Endoscopic Solutions P.C.

Endoscopic Solutions P.C. Gastroenterology Medical Practice WELCOME to our Gastroenterology Offices in Clarkston, Bloomfield, & Livonia! Please contact us with your questions at any time.

At Endoscopic Solutions, we believe that each patient and doctor become a team for treating an individual’s digestive problems. Our gastroenterologists spend most of their time listening, to understand your concerns and to be able to provide the best treatment options for you. With the help of our professional staff, they also follow up to make sure that problems are resolved and your health impro

ves. We want our patients to be informed about their digestive problems and treatments, because informed patients make better decisions about their health and well being. That is why we’ve included a section on this website covering common topics associated with gastrointestinal diseases and endoscopic procedures. We encourage you to look through these pages whenever you have an interest or concern related to your digestive health. We also know that convenience is important to your selection of a gastroenterology specialist. In these web pages you’ll find information about Endoscopic Solutions’ offices, including our locations, maps, directions, hours, insurance and policies. Please feel free to contact us with any questions you have. We hope you find our practice offers the accessibility and personal commitment you look for from a gastroenterologist. www.mygicareteam.com


Do you have chronic heartburn? You could have Barrett's Esophagus.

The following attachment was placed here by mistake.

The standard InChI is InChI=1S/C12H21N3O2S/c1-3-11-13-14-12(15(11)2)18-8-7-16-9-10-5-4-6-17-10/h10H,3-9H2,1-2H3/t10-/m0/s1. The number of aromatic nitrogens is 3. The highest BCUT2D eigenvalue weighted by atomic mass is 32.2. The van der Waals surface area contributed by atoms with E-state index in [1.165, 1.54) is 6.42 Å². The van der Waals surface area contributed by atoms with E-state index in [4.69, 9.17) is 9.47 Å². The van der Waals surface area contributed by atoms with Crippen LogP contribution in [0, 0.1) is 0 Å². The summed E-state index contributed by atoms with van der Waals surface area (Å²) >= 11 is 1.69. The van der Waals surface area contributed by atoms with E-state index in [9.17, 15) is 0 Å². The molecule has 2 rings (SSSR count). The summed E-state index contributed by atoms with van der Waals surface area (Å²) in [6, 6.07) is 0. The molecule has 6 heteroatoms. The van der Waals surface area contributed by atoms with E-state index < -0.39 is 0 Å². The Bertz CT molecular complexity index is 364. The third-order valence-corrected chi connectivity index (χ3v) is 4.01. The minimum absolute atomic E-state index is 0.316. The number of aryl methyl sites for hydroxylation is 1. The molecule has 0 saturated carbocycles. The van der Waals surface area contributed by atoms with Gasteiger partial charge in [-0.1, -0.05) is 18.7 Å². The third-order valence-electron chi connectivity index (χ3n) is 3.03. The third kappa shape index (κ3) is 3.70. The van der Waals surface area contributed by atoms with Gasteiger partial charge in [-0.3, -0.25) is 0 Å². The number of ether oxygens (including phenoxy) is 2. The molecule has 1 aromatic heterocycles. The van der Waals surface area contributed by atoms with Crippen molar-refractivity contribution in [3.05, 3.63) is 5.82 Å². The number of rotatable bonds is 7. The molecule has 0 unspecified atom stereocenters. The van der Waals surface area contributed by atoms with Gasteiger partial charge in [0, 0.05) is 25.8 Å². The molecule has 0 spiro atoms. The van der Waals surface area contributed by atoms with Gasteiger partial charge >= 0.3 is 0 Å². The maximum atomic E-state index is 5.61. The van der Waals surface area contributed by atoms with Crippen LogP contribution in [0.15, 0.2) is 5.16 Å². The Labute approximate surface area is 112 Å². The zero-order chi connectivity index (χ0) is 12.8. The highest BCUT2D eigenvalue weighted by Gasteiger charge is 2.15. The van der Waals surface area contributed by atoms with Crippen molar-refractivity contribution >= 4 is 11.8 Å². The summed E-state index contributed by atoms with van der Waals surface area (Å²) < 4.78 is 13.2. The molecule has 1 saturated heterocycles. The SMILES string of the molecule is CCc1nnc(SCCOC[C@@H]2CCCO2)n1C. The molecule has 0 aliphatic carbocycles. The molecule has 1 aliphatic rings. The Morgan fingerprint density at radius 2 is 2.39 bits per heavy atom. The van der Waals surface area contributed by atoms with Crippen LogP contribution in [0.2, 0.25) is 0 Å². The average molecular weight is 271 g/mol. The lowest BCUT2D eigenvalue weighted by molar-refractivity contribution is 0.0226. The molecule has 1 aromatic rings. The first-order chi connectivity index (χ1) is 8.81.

Barrett's esophagus is a condition that affects the lining of the esophagus, the tube that connects the throat to the stomach. It is characterized by changes in the cells of the lower esophagus, which can increase the risk of developing esophageal cancer. In this blog, we will delve into the basics of Barrett's esophagus, its causes, symptoms, diagnosis, and available treatment options.

What is Barrett's Esophagus?
Barrett's esophagus occurs when the normal cells that line the esophagus are replaced by a different type of cell called columnar cells. This change is often associated with chronic gastroesophageal reflux disease (GERD), a condition in which stomach acid flows back into the esophagus, causing symptoms like heartburn and acid regurgitation.

The exact cause of Barrett's esophagus is not fully understood, but it is believed to be related to long-term exposure to stomach acid due to chronic GERD. The constant irritation and inflammation caused by acid reflux can lead to the replacement of normal esophageal cells with columnar cells over time.

Barrett's esophagus itself does not typically cause any specific symptoms. However, it is often associated with symptoms of GERD, such as heartburn, chest pain, difficulty swallowing, and a chronic cough. It's essential to pay attention to these symptoms and seek medical advice if they persist or worsen.

If you experience symptoms of GERD or are at a higher risk for developing Barrett's esophagus, your doctor may recommend diagnostic tests. The most common diagnostic method is an upper endoscopy, during which a thin, flexible tube with a camera is inserted through the mouth to examine the esophagus. Biopsy samples may be taken during the procedure to determine the presence of abnormal cells.

Treatment Options:
The primary goal of treating Barrett's esophagus is to manage GERD symptoms and prevent the progression to esophageal cancer. Treatment options may include lifestyle modifications, such as avoiding trigger foods, losing weight, and elevating the head of the bed. Medications, such as proton pump inhibitors (PPIs) and H2 receptor antagonists, may be prescribed to reduce stomach acid production and alleviate symptoms.

For patients with more severe cases or a higher risk of cancer progression, additional treatments may be recommended. These can include endoscopic therapies, such as radiofrequency ablation (RFA) or cryotherapy, which are used to remove or destroy abnormal cells in the esophagus. In rare cases, surgical intervention may be necessary.